Violent when in power, still violent when out of power –  Freddie Kissoon 

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  • Veda Nath Mohabir  On 12/17/2017 at 2:27 pm

    Will get to Kissoon’s methodically irrational theories later.

    In the meantime, I just received this from a non-Indian friend. with the heading “Let the TEEFIN begin”. My response was: “If you can teef elections with the blessings of the American and British what’s a few million bucks”.

    As someone who worked at the Treasury in Guyana and put together 1966? Public Accts; and worked in the Ontario Gov’t as a Financial Advisor/consultant, I know well that ALL Revenues MUST flow through the CRF -= Consolidated Revenue Fund. It is a Constitutional requirement. Also, Otherwise, there would be no accountability for it.
    ……………………
    U.S $18m Exxon signing bonus…First set of oil money & they attempted to steal it – Jagdeo (KN).

    …he accuses Greenidge of misleading on ‘special fund’ claim

    Opposition Leader, Bharrat Jagdeo, yesterday took the David Granger-led coalition administration to task for the handling of the US$18 million signing bonus received from global oil giant, ExxonMobil in 2016.

    Opposition Leader, Bharrat Jagdeo

    Government was forced to admit the existence of the bonus, spending the past seven days assuring Guyanese that the bonus is being held in a special Bank of Guyana account and is designated to be used for legal fees to settle the border controversy between Guyana and Venezuela.
    However, Jagdeo stated that the monies should be transferred to the Consolidated Fund where it can be tracked and properly accounted for.
    “This is a major problem. The first set of oil money I believe they are attempting to steal. One would have forgotten about this special account. It’s not recorded anywhere and suddenly we hear it went for legal fees and that’s the end of it,” Jagdeo stated.
    He said that the bonus is similar to the Durban Park project which the Auditor General could not audit because there is no proper paperwork
    “My worry is that if the money is there and it’s not in any of the accounts provided for, then the direction will come from a Minister to the signatories, approve a million dollars for legal fees and its gone…then it’s not recorded in any of our accounts; it can’t be audited,” Jagdeo stated.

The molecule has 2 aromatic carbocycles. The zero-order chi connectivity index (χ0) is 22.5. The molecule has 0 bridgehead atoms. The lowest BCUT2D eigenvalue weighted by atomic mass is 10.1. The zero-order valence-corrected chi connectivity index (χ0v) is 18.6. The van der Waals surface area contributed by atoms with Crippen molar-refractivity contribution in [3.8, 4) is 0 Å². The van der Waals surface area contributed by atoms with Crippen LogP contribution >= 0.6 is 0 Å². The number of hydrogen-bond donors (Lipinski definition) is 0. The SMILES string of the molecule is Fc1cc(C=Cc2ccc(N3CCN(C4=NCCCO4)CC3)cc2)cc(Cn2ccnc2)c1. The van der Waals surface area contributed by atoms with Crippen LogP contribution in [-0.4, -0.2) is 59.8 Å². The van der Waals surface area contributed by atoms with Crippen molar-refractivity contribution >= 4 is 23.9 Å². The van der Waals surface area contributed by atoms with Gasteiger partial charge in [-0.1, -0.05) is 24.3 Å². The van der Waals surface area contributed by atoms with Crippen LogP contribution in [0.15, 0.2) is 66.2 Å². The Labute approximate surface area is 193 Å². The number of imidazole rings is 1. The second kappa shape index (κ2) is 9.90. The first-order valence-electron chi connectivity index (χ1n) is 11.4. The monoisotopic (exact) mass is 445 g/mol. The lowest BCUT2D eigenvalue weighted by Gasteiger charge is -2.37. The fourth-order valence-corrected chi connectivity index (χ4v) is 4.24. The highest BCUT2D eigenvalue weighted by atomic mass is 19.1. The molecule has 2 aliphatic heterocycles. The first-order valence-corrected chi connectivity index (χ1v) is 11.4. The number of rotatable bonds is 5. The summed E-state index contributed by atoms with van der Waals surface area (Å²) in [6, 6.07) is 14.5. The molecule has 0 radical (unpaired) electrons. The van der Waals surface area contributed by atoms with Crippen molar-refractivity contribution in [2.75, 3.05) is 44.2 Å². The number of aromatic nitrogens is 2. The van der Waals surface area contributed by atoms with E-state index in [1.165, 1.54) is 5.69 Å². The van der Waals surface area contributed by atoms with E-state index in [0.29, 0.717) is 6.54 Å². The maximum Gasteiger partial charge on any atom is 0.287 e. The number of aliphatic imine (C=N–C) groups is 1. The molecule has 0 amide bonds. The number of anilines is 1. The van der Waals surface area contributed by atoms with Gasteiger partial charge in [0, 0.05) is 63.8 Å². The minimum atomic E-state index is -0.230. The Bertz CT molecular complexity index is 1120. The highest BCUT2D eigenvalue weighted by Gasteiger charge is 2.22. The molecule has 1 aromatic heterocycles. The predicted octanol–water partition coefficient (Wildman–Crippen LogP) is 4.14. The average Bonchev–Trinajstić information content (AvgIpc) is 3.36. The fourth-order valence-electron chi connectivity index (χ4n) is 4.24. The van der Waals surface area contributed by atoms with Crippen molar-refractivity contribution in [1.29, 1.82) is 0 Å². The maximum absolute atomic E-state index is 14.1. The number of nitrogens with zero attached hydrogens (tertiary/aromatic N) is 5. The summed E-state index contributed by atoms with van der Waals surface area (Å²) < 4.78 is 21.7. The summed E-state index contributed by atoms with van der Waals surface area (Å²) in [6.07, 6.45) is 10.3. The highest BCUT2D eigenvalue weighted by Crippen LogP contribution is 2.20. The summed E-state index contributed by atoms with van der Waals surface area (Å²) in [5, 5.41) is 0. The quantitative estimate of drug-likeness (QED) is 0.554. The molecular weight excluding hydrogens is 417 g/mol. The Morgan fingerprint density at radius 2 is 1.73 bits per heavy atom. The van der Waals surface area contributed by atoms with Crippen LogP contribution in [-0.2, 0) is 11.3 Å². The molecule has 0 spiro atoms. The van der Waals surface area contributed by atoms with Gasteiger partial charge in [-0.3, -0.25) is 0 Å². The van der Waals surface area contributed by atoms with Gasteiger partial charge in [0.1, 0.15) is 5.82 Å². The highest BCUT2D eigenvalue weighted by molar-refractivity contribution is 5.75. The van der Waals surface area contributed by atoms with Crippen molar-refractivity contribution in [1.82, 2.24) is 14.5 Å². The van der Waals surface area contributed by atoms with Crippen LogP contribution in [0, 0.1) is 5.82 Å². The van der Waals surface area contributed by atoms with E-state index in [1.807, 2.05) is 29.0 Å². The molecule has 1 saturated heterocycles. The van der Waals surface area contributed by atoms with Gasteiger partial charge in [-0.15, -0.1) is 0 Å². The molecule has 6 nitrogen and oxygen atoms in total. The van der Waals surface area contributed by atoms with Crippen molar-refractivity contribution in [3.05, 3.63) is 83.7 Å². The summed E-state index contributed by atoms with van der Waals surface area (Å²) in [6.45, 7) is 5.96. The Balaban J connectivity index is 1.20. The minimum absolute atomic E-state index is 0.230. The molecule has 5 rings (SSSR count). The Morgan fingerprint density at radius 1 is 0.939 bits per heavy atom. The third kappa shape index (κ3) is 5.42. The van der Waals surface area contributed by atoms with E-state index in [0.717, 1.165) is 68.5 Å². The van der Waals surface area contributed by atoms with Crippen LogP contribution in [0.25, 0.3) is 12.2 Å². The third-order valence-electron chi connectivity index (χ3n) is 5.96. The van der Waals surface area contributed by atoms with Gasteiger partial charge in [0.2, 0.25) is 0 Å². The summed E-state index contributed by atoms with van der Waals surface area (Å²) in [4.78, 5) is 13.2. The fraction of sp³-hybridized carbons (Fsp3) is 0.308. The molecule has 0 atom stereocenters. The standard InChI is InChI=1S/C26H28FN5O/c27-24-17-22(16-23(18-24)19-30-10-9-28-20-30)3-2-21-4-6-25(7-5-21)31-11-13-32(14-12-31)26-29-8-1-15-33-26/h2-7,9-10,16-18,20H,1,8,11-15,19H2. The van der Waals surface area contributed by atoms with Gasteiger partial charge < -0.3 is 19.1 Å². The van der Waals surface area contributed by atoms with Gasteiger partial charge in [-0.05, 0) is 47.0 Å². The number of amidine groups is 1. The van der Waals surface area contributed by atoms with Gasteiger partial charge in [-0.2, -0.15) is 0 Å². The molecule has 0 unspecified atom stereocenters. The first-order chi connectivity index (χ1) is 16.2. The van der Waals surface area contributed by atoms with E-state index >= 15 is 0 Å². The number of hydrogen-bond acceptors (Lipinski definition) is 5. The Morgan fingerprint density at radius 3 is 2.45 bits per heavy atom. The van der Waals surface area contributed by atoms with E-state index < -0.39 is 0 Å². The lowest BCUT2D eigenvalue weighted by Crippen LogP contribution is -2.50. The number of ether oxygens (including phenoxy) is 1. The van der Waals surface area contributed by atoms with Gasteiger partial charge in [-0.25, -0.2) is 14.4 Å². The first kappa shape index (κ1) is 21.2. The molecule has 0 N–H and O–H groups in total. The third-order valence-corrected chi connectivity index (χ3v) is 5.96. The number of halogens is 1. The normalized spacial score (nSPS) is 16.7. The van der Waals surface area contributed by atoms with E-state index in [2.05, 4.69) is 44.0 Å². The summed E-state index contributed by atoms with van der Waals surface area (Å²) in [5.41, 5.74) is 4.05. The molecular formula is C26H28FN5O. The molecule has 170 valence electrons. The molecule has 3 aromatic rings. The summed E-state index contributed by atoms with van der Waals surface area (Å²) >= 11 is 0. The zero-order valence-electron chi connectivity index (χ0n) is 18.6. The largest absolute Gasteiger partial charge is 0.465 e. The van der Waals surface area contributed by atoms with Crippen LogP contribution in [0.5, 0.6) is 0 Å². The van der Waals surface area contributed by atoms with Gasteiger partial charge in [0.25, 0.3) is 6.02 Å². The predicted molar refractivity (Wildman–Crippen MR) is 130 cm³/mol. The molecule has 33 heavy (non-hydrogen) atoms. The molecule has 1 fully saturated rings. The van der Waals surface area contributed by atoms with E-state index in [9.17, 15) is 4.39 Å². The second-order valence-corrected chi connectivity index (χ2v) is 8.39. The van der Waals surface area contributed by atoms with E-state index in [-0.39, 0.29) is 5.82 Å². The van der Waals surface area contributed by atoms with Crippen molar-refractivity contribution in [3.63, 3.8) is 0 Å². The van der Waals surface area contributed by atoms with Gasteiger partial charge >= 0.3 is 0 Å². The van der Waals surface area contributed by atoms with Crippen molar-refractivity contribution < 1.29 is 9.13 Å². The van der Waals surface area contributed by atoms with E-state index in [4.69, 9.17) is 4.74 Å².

Minister of Foreign Affairs, Carl Greenidge, had told the National Assembly that the Fiscal Management and Accountability Act (FMAA) specifically provides for public monies to be held in extra-budgetary funds and deposit funds until they are credited to the Consolidated Fund.
    Jagdeo, a former President and Minister of Finance accused Greenidge of misleading in his statement that the bonus was placed in a deposit fund. According to Jagdeo, under the FMAA, the Minister has the right to set up the special account and it does not have to be paid over promptly to the Consolidated Fund.
    However, on the establishment and operation of such fund, the Act requires that the Minister shall notify the National Assembly of the deposit fund and shall specify the source of the fund, the purpose for the expenditure from the fund, the banking arrangement for the fund and the intended investment policy for the funds.
    “The Foreign Minister misled the whole of Guyana when he said that this money was paid into a deposit fund so it was legally paid over and it is in accordance with the FMFA,” Jagdeo noted.
    The funds and the surrounding circumstances drew the attention of the Auditor General when a leaked letter addressed to Central Bank Governor, Dr. Gobind Ganga, and dated September 20, 2016, surfaced last Friday.
    Finance Secretary, Dr. Hector Butts, made it clear in the correspondence that the Bank of Guyana should not treat the money as part of its reserves. The letter showed that a request was made for the opening of a foreign currency account to receive a signing bonus from ExxonMobil.
    President Granger on Wednesday took responsibility for making the decision to secretly hold the funds in the Bank of Guyana. He said that the money is for a legitimate exercise – to be used for certain matters which Government perceives to be of national security interest.
    Trotman had indicated that the money is being kept to assist Guyana with its border controversy with Venezuela.
    Chartered Accountant, Christopher Ram was first to come public that Government had received a signing bonus.
    At the time, Ram had claimed the amount to be US$20 million. Minister of Finance, Winston Jordan, and Natural Resources Minister, Raphael Trotman never admitted to the existence of the bonus despite being asked repeatedly by the press corps.
    Granger had expressed the view that not all Cabinet Ministers were aware of the bonus.